Molecular mechanisms of ecological and social niche construction in sexual selection

Excerpt from Nutrient-dependent / Pheromone-controlled thermodynamics and thermoregulation: “In flies, ecological and social niche construction can be linked to molecular-level cause and effect at the cellular and organismal level via nutrient-dependent changes in mitochondrial tRNA and a nuclear-encoded tRNA synthetase. The enzyme enables attachment of an appropriate amino acid, which facilitates the reaction required for efficient and accurate protein synthesis (Meiklejohn et al., 2013). In wasps, manipulation of the genetics of evolved species-specific pheromones characterized the change in a pre-existing signaling molecule triggered by a glucose-dependent (Yadav, Joshi, & Gurjar, 1987) stereochemical inversion (Niehuis et al., 2013).  In the moth, substitution of a critical amino acid, is sufficient to create a new pheromone blend (Lassance et al., 2013).”

My comment: In species from microbes to man, non-visual natural selection is invariably associated with the epigenetic effects of nutrients and their metabolism to pheromones (Kohl, 2012). The likely role of non-visual selection recently was added to what was believed to primarily involve selective predation in the peppered moth Biston betularia and other industrial melanic moths (Cook & Saccheri, 2013).

The peppered moth has long been used by evolutionary theorists to explain or demonstrate natural selection. Clearly, the changes in coloration are due to natural selection. However, as has since been detailed (above), we know that natural selection occurs at the molecular level of nutrient-dependent protein biosynthesis. Since the time that pheromones were first defined (Karlson & Luscher, 1959, we have also known about the role of pheromones in nutrient-dependent pheromone-controlled sexual selection.

The substitution of a critical amino acid is sufficient to create a new pheromone blend in moths (Lassance et al., 2013), and sexual selection is nutrient-dependent and pheromone-controlled.   Selective predation has comparatively little explanatory power in the context of adaptive evolution. What is worse for theorists is that the explanatory power of selective predation was commonly linked to random mutations theory without ever acknowledging Darwin’s “Conditions of Existence (see for review Marsh, 2012).”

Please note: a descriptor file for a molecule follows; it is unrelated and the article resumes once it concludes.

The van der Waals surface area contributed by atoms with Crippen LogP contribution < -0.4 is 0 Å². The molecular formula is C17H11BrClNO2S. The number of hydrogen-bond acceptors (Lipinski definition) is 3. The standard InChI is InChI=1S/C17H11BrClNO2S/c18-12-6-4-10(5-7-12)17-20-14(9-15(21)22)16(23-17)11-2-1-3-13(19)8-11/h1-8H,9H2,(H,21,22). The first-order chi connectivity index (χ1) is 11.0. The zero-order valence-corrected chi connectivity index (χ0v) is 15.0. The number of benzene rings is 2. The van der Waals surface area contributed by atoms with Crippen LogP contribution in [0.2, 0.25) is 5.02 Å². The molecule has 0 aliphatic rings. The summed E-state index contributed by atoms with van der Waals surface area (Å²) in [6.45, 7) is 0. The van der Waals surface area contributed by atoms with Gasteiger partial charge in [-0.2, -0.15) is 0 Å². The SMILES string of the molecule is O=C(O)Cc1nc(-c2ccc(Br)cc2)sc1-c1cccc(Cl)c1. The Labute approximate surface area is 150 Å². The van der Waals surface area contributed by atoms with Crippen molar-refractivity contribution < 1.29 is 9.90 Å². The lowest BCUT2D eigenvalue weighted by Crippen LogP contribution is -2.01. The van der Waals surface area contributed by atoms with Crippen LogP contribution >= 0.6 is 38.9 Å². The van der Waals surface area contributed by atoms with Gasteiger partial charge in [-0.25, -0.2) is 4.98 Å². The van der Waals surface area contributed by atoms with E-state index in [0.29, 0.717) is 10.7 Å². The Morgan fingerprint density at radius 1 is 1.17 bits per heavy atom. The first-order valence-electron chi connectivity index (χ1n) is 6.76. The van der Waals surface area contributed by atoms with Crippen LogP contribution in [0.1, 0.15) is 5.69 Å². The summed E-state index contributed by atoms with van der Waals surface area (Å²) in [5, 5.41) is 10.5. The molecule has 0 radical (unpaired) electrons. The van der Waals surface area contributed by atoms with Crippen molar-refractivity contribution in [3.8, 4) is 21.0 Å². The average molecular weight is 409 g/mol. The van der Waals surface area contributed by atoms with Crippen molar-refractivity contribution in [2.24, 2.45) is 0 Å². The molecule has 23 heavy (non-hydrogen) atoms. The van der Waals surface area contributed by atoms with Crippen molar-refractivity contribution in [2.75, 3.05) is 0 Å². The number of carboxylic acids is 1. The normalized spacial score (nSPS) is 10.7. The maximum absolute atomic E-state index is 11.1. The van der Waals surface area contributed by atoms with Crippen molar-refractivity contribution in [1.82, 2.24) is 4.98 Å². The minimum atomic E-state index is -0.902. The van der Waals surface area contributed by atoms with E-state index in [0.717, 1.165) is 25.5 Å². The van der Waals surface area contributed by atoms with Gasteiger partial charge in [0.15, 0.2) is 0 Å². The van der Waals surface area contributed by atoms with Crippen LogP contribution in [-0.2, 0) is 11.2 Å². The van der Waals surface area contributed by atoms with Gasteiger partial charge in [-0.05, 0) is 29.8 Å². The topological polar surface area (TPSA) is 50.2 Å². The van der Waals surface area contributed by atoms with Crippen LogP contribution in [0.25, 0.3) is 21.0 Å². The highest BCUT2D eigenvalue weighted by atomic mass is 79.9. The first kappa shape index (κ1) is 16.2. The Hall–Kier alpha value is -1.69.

Obviously, organisms must exist before natural selection for phenotype can occur via selective predation. Similarly, organisms must exist before sexual selection for nutrient-dependent pheromone-controlled behaviors enables sexual selection. What then, might help to explain the proposal by evolutionary theorists that mutations in the peppered moth are responsible for natural selection via predation?

If mutations are responsible for adaptive evolution associated with color change, are mutations also responsible for the reversal of color changes that occurred when industrial pollution began to be controlled? It seems more likely to me that the molecular mechanisms of ecological and social niche construction in sexual selection are responsible for adaptive evolution to an ever-changing environment.

About James V. Kohl 1308 Articles
James Vaughn Kohl was the first to accurately conceptualize human pheromones, and began presenting his findings to the scientific community in 1992. He continues to present to, and publish for, diverse scientific and lay audiences, while constantly monitoring the scientific presses for new information that is relevant to the development of his initial and ongoing conceptualization of human pheromones. Recently, Kohl integrated scientific evidence that pinpoints the evolved neurophysiological mechanism that links olfactory/pheromonal input to genes in hormone-secreting cells of tissue in a specific area of the brain that is primarily involved in the sensory integration of olfactory and visual input, and in the development of human sexual preferences. His award-winning 2007 article/book chapter on multisensory integration: The Mind’s Eyes: Human pheromones, neuroscience, and male sexual preferences followed an award winning 2001 publication: Human pheromones: integrating neuroendocrinology and ethology, which was coauthored by disinguished researchers from Vienna. Rarely do researchers win awards in multiple disciplines, but Kohl’s 2001 award was for neuroscience, and his 2007 “Reiss Theory” award was for social science. Kohl has worked as a medical laboratory scientist since 1974, and he has devoted more than twenty-five years to researching the relationship between the sense of smell and the development of human sexual preferences. Unlike many researchers who work with non-human subjects, medical laboratory scientists use the latest technology from many scientific disciplines to perform a variety of specialized diagnostic medical testing on people. James V. Kohl is certified with: * American Society for Clinical Pathology * American Medical Technologists James V. Kohl is a member of: * Society for Neuroscience * Society for Behavioral Neuroendocrinology * Association for Chemoreception Sciences * Society for the Scientific Study of Sexuality * International Society for Human Ethology * American Society for Clinical Laboratory Science * Mensa, the international high IQ society